“Housing is a basic need that serves as a foundation for successful reentry,” said Department of Correction Commissioner Monroe Hudson. “A quarter or more of individuals leaving our custody report that they face housing insecurity upon their release.”

He said the state will work to expand the availability of rental units for those coming out of prison.

The third leg of the plan to reduce recidivism focuses on helping those held in prison with either substance abuse problems or mental health issues.

“DOC also realized that we needed a specific focus on re-entrants who had an opiate use disorder,” Champney said. “As you all know, opioid use disorder has really taken hold in our communities, and people who are coming out of prison are particularly vulnerable to relapsing and overdosing.”

She said the state has been screening people as they come into prison to determine if they had opioid use disorder or were at risk for overdose. That screening also now functions as an assessment of someone’s education and employment needs. Everyone who will be in prison for a year or more gets a transition accountability plan that’s designed to connect them to the right programs so they’re better prepared when they leave.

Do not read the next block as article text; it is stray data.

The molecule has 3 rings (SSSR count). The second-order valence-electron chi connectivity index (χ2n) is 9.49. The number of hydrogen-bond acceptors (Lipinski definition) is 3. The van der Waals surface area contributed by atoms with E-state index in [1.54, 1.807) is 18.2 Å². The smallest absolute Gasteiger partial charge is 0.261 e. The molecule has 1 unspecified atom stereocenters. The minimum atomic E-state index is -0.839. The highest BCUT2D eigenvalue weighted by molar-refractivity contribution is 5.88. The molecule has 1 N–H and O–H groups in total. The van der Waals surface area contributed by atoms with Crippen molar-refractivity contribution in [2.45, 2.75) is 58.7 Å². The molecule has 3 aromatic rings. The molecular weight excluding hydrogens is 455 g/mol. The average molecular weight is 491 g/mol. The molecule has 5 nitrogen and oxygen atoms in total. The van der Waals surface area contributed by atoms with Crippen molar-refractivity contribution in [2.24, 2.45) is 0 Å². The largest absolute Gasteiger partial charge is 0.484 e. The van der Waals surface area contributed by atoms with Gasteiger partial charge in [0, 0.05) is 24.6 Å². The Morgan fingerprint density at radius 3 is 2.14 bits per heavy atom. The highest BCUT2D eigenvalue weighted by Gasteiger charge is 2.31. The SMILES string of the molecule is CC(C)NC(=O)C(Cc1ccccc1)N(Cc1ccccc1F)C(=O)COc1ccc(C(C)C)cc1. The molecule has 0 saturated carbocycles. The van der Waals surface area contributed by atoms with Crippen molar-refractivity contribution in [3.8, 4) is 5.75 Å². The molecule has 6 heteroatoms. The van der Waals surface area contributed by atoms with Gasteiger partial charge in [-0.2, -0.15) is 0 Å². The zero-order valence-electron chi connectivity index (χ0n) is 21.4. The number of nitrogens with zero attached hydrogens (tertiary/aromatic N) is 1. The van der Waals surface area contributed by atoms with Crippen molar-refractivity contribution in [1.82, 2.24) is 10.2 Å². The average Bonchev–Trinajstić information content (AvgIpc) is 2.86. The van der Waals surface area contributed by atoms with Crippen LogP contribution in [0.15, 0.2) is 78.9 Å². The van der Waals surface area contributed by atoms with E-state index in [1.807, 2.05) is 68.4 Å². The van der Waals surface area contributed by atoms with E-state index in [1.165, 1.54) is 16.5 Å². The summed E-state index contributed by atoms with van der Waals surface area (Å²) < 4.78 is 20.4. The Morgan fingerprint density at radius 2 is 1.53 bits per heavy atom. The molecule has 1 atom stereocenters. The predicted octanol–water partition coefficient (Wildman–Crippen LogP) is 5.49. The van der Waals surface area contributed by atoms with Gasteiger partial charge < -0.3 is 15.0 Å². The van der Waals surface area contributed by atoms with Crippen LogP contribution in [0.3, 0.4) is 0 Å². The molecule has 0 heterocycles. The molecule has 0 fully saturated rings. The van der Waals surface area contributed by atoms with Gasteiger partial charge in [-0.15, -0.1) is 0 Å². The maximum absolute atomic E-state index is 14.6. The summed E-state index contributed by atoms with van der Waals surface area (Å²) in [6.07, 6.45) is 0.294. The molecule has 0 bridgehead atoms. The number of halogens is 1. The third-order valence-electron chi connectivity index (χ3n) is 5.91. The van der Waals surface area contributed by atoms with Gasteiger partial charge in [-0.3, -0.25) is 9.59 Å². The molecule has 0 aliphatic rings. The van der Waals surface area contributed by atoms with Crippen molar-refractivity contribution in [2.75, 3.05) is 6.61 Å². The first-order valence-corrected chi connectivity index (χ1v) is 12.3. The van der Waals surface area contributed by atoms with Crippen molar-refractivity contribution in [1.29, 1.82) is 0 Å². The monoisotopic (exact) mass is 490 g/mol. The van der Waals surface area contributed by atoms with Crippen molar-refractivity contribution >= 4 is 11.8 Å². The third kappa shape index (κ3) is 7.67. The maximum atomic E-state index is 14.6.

“That plan follows them from prison to work-release to probation to the community,” Champney said. “It serves as one central place where all the individuals in the system who are supporting that individual can go to get information about the person’s needs, what the plan is for their progress and what supports the person will need.”

The blueprint calls for DOC and the Division of Substance Abuse and Mental Health to expand medication and treatment options for those in prison with opioid use disorders.

The final leg of the plan calls for better tracking of returning citizens. The state will begin tracking how many returning citizens find employment after being released from prison. While the state has solid data on how many people return to prison, it doesn’t track employment or other metrics about their life after leaving prison.

“We’re going to hold ourselves to measuring our success,” Carney said. “It’s really about how many people we keep from coming back into the system, and that’s how we’re going to measure our success.”